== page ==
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August/September 2016

Cherry-Almond Crisp for Two

We wanted a quick, juicy fruit crisp for any day of the week, at any time of the year.

Why This Recipe Works

The best cherry crisps juxtapose the juiciness of tender cherries with a crisp, nutty brown-sugar crust. Unfortunately, many versions yield gloppy, too-sweet fillings and toppings that resemble packaged granola. And recipes made with fresh cherries—while superior in flavor—take twice as long to prep. To make a superior cherry crisp for two, we used dependable pantry (and freezer) staples and streamlined the process. After browning a topping of almonds, sugar, flour, and butter in a skillet on the stovetop, we used the same pan to cook the filling. To make our crisp an easy year-round option, we used a combination of frozen sweet cherries and dried cherries—they’re always in season and don’t require pitting. Sugar, lemon juice, and vanilla and almond extracts rounded out the flavors in the filling, and cornstarch thickened it to a syrupy—not gloppy—consistency.

Ingredients

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Instructions

Serves 2

Ingredients

Print Shopping List

Topping

cup (1 2/3 ounces) all-purpose flour
1 tablespoon packed light brown sugar
1 tablespoon granulated sugar
¼ teaspoon vanilla extract
Pinch ground cinnamon
Pinch salt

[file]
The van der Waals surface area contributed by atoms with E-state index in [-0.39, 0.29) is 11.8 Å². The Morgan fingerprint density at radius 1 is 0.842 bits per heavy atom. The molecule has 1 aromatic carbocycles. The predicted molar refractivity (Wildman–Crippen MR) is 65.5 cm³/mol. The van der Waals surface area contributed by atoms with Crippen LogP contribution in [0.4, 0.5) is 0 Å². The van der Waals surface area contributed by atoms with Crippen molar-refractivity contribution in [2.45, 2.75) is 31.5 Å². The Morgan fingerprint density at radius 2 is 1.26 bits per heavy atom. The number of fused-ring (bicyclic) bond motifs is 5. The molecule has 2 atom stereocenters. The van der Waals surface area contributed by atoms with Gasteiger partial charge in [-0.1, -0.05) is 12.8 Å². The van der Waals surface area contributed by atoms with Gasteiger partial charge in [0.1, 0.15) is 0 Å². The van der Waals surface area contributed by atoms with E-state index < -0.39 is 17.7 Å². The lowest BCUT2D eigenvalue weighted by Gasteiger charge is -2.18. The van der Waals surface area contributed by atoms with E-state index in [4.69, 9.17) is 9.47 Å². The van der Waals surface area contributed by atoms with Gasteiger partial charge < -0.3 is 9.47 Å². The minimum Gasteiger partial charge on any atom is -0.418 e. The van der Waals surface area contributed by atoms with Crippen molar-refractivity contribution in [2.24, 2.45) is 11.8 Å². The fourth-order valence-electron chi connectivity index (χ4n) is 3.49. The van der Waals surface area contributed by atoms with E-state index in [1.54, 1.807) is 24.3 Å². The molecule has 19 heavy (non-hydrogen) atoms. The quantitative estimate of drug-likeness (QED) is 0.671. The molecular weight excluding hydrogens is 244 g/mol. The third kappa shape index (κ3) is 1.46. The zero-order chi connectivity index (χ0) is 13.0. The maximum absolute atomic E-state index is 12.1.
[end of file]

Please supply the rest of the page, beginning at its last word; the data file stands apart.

2 tablespoons unsalted butter, melted
¼ cup sliced almonds

Filling

1 ½ tablespoons granulated sugar
½ teaspoon cornstarch
10 ounces frozen sweet cherries
¼ cup water
2 teaspoons lemon juice
¼ teaspoon vanilla extract
¼ teaspoon almond extract
teaspoon salt
¼ cup dried cherries
Nutritional Information

NUTRITIONAL INFORMATION

Per Serving (Serves 2)

  • Calories 502
  • Cholesterol 30 mg
  • Fat 17 g
  • Sodium 303 mg
  • Saturated 7 g
  • Carbs 82 g
  • Trans 0 g
  • Dietary Fiber 4 g
  • Monounsaturated 6 g
  • Sugar 59 g
  • Polyunsaturated 2 g
  • Protein 5 g

The information shown is Edamam’s estimate based on available ingredients and preparation. It should not be considered a substitute for a professional nutritionist’s advice.

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Instructions

Serves 2

There’s no need to thaw the cherries. Serve with vanilla ice cream.

1. FOR THE TOPPING: Combine flour, brown sugar, granulated sugar, vanilla, cinnamon, and salt in bowl. Stir in melted butter until mixture resembles wet sand and no dry flour remains.

2. Toast almonds in 8-inch skillet over medium-low heat until just beginning to brown, about 4 minutes. Add flour mixture and cook, stirring constantly, until lightly browned, about 4 minutes; transfer to plate to cool. Wipe skillet clean with paper towels.

3. FOR THE FILLING: Combine 1 1/2 teaspoons sugar and cornstarch in small bowl; set aside. Combine sweet cherries, water, lemon juice, vanilla, almond extract, salt, and remaining 1 tablespoon sugar in now-empty skillet. Cook, covered, over medium heat until cherries thaw and release their juice and mixture starts to simmer, about 5 minutes, stirring halfway through cooking. Stir in dried cherries and simmer, uncovered, until plumped and tender, about 2 minutes.